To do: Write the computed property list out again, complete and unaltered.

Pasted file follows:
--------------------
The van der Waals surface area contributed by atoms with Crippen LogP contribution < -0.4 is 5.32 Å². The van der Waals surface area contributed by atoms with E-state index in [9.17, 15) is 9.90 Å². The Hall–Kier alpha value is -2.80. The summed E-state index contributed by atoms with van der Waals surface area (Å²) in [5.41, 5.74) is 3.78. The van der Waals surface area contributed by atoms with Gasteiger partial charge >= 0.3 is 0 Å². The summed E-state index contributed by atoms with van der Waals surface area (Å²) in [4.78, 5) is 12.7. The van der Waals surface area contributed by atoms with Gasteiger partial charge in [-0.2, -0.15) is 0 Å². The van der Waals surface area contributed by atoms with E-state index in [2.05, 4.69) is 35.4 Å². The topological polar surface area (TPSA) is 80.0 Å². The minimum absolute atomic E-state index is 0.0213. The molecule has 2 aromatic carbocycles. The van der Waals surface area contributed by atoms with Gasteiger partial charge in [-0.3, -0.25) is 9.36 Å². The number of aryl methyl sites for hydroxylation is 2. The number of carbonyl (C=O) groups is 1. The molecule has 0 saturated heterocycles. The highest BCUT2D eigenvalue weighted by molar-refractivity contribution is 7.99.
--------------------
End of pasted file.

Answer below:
The van der Waals surface area contributed by atoms with Crippen LogP contribution < -0.4 is 5.32 Å². The van der Waals surface area contributed by atoms with E-state index in [9.17, 15) is 9.90 Å². The Hall–Kier alpha value is -2.80. The summed E-state index contributed by atoms with van der Waals surface area (Å²) in [5.41, 5.74) is 3.78. The van der Waals surface area contributed by atoms with Gasteiger partial charge >= 0.3 is 0 Å². The summed E-state index contributed by atoms with van der Waals surface area (Å²) in [4.78, 5) is 12.7. The van der Waals surface area contributed by atoms with Gasteiger partial charge in [-0.2, -0.15) is 0 Å². The van der Waals surface area contributed by atoms with E-state index in [2.05, 4.69) is 35.4 Å². The topological polar surface area (TPSA) is 80.0 Å². The minimum absolute atomic E-state index is 0.0213. The molecule has 2 aromatic carbocycles. The van der Waals surface area contributed by atoms with Gasteiger partial charge in [-0.3, -0.25) is 9.36 Å². The number of aryl methyl sites for hydroxylation is 2. The number of carbonyl (C=O) groups is 1. The molecule has 0 saturated heterocycles. The highest BCUT2D eigenvalue weighted by molar-refractivity contribution is 7.99.